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Re: [vox-tech] Ubuntu Security Software
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Re: [vox-tech] Ubuntu Security Software

I like Rick's reply.

There are some large differences in firefox, thunderbird, linux, and related 
common applications a new user is used to using.  They will by and large NOT
run something from a remote site without asking.  If they do they will NOT
run it as root.  There is no Active X which while trying to make something 
really easy to use allows remote applications to read your address book,
open attachments, and run things.  I was really shocked when the first batch 
of email viruses went around that just required opening an email without even 
click on an attachment.

Ubuntu is the linux desktop I'm most familiar with these days, and IMO
it (and many other linux environments I'm sure) do make reasonably few
queries to the user... none of the (so I've heard) 100's of queries a day that 
you get from vista.  Most of them are fairly easy to understand and make it
clear what the safest choice is.

So IMO.  Skip the antivirus, you are more likely to have a security problem 
from the virus checker then you are from a virus.

Steve Weiss wrote:
> I've been following the fascinating "Verify Ubuntu files" discussion and can see 
> how complex an issue system security is. But my question is, what do you 
> recommend a newbie like me do for security?

To start with, the simplist thing is, install nothing yourself.  Use only the 
provided application installer and as much as possible the standard 
repositories.  So the default apt-get install <whatever> should be secure.

> I've been running Ubuntu on my 
> laptop since an Installfest last Fall, but haven't found the time to learn much 
> about its innards yet.
> When I asked Chris and Alex this at the time, they both shrugged their shoulders 
> and said basically don't click any links you don't trust, and that Linux doesn't

I often click on those links just to see.  I drop all my cookies/sessions to 
make sure I don't get cross-site attacked.  I.e. stealing my webmail account. 
  Usually I end up with some windows executable, sometimes if I'm bored I'll 
run it through strings looking for hints at what it acutally does.

> get much hacker attention. Neither recommended running any kind of security 
> suite for Linux.

Irregardless of popularity, it's just plain harder to get something run as
root on linux.  Even getting things run as a user often requires explicit 
steps by the user.  Dunno, I think partially it's because of windows history, 
and partially because windows comes practically featureless, minimal 
scripting, it's not opensource so why should folks give away opensource.  Hell 
even things like zip weren't included for awhile.  I was horrified to find how 
many things random users often install.  Screen savers, things to make their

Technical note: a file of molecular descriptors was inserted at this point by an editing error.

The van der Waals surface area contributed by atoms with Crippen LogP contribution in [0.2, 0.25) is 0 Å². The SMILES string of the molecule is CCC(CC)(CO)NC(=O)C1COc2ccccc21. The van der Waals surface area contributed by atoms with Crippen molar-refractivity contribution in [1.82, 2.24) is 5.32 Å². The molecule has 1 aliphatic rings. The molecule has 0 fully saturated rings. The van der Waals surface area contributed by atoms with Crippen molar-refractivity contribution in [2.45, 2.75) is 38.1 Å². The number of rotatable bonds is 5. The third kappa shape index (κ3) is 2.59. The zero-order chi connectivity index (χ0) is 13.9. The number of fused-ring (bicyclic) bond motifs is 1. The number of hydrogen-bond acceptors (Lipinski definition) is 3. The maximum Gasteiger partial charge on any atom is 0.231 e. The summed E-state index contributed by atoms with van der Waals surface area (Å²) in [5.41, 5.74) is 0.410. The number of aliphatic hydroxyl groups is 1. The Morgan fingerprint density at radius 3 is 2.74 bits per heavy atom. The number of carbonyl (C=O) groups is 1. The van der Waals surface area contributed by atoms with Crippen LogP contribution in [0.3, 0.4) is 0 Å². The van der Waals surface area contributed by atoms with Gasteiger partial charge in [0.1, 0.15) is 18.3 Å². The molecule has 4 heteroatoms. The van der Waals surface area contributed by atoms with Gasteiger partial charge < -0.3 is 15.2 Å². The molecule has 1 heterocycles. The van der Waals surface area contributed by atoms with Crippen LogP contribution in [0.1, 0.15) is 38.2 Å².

desktop background a photo, things to animate your mouse cursor, cute noises
for email notification, etc.  Usually random binary blobs, sometimes with a 
DLL.  On ubuntu (and others) you can get an amazing amount done with simple 
point/clicks inside the package manager.  The ubuntu/debian repositories are 
huge, include source, and include an amazing array of applications that you 
don't have to worry about the security.  Install 500 editors, languages,
paint programs, diagram tools, spreedsheets, word processors, web browsers, 
desktop environments, terminals, email clients etc.... the chance of getting 
some malware, trojan, etc are very low.  It's very unlikely to find something 
malicious.  Windows on the other hand, there's no central place to go to, 
seems almost the rule instead of the exception that any tiny itty bitty 
trivial tool you need for windows it going either to show you ads, monitor 
your activities, or be outright malware.  Hell some of the common places to 
get windows software sell ads... and occasionally those ads are for malware... 
installing any utility under windows is somewhat of a minefield.  Not to 
mention getting notified of updates is hard... again no central repository.

Under ubuntu it's not impossible to break things with apt-get 
install/synaptic/whatever package manager you use.  But it's not easy
to get compromised by that activity.

> I find this approach a little scary after many years using various Windows 
> security suites and discussions like yours.  And "trust" is a relative thing. 
> What would you all recommend for new users? Are there good 
> virus/firewall/spyware packages for Ubuntu that are reasonably automated?

IMO, patching regularly, firefox, and thunderbird is all you need.  They will 
protect you... that and a bit of common sense.  Don't reconfigure your system
because a random website told you to.  Don't run untrusted binaries from 
random folks.  If your mail client/web browser says something is suspicious... 
believe them.
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